SEVEN STEPS TO PROVE A THESIS
1. “Show how a process
” or procedure does or should work, step by step, in time.
2 “Compare or contrast” two or more things or ideas to show important “similarities or differences.”
3. “Identify a problem” and then explain how to “solve it.”
4. “Analyze” into its components, or “classify” by its types or categories, and idea or thing to show how it is put together, how it works, or how it is designed.
5. “Explain” why something happens to produce a particular result or set of results.
6. “Describe” the particular individual characteristics, beauty, and features of a place, person(s), time, or idea.
7. “Define” what a thing is or what an idea means.
WRITING PROCESS – REWRITING/PLANNING TIME
Read the essay question and decide on your purpose. Persuade or Explain?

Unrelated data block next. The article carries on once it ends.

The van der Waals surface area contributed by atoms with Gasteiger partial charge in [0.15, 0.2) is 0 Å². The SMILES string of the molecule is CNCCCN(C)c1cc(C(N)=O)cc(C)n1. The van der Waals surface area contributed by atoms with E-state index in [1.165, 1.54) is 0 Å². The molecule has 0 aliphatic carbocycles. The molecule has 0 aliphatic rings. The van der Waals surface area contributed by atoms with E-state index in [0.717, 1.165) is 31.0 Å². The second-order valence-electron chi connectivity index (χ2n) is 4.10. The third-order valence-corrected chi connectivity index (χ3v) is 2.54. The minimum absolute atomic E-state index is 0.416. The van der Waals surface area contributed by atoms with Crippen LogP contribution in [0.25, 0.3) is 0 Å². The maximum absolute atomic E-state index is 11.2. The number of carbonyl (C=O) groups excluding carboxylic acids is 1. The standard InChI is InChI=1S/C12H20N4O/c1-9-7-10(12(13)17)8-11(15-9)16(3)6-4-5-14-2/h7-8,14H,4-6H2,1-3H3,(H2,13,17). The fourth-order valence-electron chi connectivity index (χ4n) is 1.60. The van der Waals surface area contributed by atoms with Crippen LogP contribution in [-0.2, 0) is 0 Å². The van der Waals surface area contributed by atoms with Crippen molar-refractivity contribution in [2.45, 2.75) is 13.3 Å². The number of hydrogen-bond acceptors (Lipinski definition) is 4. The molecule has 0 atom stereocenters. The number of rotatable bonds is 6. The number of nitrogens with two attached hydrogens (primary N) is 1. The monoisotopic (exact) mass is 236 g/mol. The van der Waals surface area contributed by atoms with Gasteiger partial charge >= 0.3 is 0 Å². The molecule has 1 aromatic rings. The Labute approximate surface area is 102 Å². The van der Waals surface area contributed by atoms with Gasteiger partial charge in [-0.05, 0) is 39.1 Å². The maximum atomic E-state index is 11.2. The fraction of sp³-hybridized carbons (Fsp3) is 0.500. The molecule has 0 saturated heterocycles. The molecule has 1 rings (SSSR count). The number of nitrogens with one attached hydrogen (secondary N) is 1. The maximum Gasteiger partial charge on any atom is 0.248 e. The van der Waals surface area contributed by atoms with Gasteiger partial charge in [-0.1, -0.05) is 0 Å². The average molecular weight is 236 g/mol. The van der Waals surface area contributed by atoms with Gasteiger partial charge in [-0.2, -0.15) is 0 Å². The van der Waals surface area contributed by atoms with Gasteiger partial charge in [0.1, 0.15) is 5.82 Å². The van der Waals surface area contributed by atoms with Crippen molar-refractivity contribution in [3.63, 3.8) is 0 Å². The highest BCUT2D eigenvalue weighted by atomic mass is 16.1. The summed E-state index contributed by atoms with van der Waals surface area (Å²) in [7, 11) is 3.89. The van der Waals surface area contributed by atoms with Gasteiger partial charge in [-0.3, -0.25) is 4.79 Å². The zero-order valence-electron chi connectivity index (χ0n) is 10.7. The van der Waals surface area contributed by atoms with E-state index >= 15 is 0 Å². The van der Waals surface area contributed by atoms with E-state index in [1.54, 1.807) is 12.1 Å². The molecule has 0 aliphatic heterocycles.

WRITING PROCESS – CONSIDER YOUR AUDIENCE
The writer’s responsibility
is to write clearly, honestly, and cleanly for the reader’s sake. What evidence do you need to prove your idea to this skeptic? What would she disagree with you about? What does she share with you as common knowledge? What does she need to be told by you?
WRITING PROCESS – CONTROL YOUR POINT OF VIEW
1. Subjective/Personal Point of View
3. Third-Person of View (focuses on the idea, not what “I” think of it)
4. Don’t switch your “point of view” in the middle.
WRITING PROCESS – CONSIDER YOUR SUPPORT
1. Jot down a few phrases that show ideas and examples that support your point of view.
2. Simply list things you think might be important to discuss.
3. Pick at least 3-5 things you want or need to discuss, and number them in the order of importance that is relevant to proving your point.
WRITING PROCESS – WRITE YOUR ROUGH DRAFT
1. Spend 10 to 20 minutes writing your rough draft.
2. Write down what you think is useful to prove your point in the order you think best to convince the reader.